The United Nations Educational, Scientific and Cultural Organization (UNESCO) asked Turkey to provide an updated report on the state of conservation of the iconic Hagia Sophia during a Friday meeting in China of UNESCO’s World Heritage Committee, international media reported.
UNESCO expressed “grave concern” over the fate of Istanbul’s most famous monument, which was recently converted back into a mosque, but Turkish authorities dismissed the comments as “biased and political” and said Ankara was astonished by UNESCO’s move.
The Turkish Foreign Ministry said the changes to Hagia Sophia had no negative impact on UNESCO standards. It said the Turkish government was “fully aware of its rights, prerogatives and responsibilities towards its properties on UNESCO’s World Heritage List.”
Turkish President Recep Tayyip Erdoğan restored the status of mosque to İstanbul’s Hagia Sophia museum with a presidential decree on July 13, 2020, following a top administrative court ruling.
Turkey’s Council of State announced it had annulled a 1934 government decree turning Hagia Sophia into a museum, ruling it was unlawful, paving the way for the building’s conversion back into a mosque despite international warnings against such a move.
Erdoğan said in a tweet that the Hagia Sophia would serve as a mosque “until the end of time.”
Interior Minister Süleyman Soylu thanked the president on Twitter for converting Hagia Sophia into a mosque. In a similar move, Culture and Tourism Minister Mehmet Nuri Ersoy thanked Erdoğan and said the building represented the “spirit of conquest.”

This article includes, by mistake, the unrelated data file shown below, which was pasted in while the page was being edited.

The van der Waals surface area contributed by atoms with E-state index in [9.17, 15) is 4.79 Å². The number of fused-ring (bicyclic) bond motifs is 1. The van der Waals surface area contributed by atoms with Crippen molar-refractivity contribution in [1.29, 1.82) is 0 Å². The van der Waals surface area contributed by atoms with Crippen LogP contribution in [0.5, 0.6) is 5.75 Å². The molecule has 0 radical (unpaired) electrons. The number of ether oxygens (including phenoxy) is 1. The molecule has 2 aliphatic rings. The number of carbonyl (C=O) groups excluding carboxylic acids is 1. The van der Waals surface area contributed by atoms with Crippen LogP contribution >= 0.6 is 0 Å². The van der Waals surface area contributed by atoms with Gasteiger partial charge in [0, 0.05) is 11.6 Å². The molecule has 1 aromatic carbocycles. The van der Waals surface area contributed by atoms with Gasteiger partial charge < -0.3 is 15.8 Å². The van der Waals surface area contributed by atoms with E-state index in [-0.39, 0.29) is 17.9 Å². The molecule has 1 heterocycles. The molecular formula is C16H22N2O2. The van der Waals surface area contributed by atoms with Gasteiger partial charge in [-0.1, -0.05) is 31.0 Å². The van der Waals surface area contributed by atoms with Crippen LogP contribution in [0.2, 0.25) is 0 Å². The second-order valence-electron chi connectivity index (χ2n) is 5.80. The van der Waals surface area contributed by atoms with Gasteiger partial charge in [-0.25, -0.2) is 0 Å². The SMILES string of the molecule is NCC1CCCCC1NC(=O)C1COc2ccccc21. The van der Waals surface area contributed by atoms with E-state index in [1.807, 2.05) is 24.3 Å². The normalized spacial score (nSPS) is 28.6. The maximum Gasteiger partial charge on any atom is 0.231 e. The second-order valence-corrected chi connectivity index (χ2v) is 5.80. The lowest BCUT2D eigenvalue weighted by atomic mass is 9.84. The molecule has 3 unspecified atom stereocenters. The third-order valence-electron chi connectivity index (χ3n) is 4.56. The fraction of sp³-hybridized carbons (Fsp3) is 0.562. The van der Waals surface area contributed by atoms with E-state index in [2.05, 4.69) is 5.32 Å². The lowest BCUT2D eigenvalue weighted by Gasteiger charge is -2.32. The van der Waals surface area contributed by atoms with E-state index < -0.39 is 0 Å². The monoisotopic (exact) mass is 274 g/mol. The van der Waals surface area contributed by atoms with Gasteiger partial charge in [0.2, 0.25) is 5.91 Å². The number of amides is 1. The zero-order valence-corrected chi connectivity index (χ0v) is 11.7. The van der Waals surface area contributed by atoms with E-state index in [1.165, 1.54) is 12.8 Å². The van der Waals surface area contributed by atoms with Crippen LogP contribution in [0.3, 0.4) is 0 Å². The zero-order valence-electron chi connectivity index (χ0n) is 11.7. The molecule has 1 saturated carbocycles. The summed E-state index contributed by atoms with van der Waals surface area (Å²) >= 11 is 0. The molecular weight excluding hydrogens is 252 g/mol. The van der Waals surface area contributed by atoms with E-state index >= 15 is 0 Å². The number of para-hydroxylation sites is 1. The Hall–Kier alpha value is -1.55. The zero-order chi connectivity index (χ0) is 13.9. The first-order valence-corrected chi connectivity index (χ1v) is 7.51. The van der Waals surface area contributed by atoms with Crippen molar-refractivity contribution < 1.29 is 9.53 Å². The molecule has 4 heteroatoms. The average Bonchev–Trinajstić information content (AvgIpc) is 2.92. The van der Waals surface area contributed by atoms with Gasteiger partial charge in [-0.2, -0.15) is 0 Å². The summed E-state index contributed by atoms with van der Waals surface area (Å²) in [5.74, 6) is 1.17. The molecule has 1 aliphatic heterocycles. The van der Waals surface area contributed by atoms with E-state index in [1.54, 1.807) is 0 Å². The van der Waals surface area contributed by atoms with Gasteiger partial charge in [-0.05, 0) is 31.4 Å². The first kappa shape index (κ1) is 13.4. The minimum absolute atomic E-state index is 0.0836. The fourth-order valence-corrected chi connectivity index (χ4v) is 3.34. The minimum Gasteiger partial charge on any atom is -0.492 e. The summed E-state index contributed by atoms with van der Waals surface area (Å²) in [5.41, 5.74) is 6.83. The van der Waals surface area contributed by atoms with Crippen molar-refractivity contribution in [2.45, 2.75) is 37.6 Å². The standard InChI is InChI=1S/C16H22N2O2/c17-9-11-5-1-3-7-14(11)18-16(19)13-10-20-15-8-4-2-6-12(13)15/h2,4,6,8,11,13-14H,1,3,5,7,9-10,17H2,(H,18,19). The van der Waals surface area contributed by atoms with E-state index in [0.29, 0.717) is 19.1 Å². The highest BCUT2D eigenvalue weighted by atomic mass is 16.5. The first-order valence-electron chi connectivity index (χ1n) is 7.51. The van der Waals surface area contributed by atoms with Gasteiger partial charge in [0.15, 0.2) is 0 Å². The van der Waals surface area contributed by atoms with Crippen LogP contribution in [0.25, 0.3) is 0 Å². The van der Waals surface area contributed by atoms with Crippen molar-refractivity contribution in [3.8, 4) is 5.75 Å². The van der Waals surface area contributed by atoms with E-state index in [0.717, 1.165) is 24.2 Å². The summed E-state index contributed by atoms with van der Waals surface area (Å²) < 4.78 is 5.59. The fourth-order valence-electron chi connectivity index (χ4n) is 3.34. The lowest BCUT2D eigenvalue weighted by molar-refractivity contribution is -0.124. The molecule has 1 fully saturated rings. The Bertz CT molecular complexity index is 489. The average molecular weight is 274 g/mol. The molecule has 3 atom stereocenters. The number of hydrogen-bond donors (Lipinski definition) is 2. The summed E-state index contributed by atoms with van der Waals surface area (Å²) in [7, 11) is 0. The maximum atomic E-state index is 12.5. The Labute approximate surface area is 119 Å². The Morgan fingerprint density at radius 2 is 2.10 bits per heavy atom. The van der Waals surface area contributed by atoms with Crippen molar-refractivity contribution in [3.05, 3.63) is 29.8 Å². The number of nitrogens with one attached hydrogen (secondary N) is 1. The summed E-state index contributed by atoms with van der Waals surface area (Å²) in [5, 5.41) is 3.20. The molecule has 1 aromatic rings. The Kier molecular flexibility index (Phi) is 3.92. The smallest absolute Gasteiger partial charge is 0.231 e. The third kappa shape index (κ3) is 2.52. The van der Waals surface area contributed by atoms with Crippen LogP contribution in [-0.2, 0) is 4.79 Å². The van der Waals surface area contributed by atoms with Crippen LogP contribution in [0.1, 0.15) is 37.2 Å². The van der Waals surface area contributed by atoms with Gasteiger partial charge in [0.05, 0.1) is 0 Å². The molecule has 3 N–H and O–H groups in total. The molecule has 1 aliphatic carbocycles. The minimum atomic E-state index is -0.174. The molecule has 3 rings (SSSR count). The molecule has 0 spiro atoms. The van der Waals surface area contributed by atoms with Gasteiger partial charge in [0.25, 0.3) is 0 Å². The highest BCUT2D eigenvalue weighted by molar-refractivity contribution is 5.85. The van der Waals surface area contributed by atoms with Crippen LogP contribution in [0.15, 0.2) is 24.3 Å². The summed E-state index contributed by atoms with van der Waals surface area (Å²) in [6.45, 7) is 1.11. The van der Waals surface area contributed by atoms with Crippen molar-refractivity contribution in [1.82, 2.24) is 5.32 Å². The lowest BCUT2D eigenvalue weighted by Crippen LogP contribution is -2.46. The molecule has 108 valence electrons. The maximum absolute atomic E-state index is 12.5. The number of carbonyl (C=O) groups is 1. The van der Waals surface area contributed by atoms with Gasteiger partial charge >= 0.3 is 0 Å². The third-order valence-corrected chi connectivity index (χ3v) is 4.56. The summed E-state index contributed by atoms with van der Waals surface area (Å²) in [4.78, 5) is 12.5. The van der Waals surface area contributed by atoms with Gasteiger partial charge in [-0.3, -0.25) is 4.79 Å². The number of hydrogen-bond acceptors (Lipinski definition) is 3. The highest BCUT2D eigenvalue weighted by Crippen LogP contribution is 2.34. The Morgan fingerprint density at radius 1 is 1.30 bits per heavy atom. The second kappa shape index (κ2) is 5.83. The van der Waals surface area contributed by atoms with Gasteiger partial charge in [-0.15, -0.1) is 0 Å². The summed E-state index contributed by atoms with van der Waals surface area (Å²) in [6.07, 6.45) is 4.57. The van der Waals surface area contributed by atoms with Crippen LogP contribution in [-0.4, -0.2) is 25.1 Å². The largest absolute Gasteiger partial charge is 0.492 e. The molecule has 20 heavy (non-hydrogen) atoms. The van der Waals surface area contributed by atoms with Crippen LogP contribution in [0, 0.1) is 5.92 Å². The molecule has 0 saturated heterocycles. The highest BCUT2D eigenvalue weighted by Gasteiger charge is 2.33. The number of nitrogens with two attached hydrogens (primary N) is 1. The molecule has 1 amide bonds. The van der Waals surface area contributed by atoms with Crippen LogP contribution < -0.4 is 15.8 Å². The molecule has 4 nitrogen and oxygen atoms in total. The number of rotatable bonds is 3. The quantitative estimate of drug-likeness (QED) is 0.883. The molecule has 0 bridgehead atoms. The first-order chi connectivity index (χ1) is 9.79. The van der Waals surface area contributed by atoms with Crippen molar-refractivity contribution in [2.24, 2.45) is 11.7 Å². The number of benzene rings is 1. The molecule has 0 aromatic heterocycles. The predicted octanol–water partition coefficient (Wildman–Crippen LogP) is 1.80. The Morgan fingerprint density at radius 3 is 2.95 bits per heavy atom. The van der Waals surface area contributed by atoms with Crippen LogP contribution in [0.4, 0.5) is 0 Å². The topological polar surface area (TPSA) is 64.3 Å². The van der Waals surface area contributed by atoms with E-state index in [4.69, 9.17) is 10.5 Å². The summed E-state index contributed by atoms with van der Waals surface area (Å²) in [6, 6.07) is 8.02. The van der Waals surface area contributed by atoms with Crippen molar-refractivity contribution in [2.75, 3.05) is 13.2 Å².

The conversion of the monument indicates Turkey’s disregard of cultural and religious values, the Parliamentary Assembly of the Council of Europe’s (PACE) Committee on Culture, Science, Education and Media said in a written statement last November.
The statement said the monument was a symbol of coexistence and dialogue between cultures and transcended individual religions. It added that changing the status of the monument from a museum to a mosque was a violation of its historical significance and was unacceptable.
In an opinion piece Heghnar Zeitlian Watenpaugh from the Berkley Center for Religion, Peace & World Affairs at Georgetown University said the change in status took place without any consultation with officials and stakeholders in Turkey. “Dissident voices were silenced under threat of being branded traitors. There was no international consultation, either.”
She pointed out that since the Hagia Sophia was on the UNESCO World Heritage List, Turkish authorities were obligated to give UNESCO prior notice of any change to its status. However, UNESCO was not informed or consulted in the process.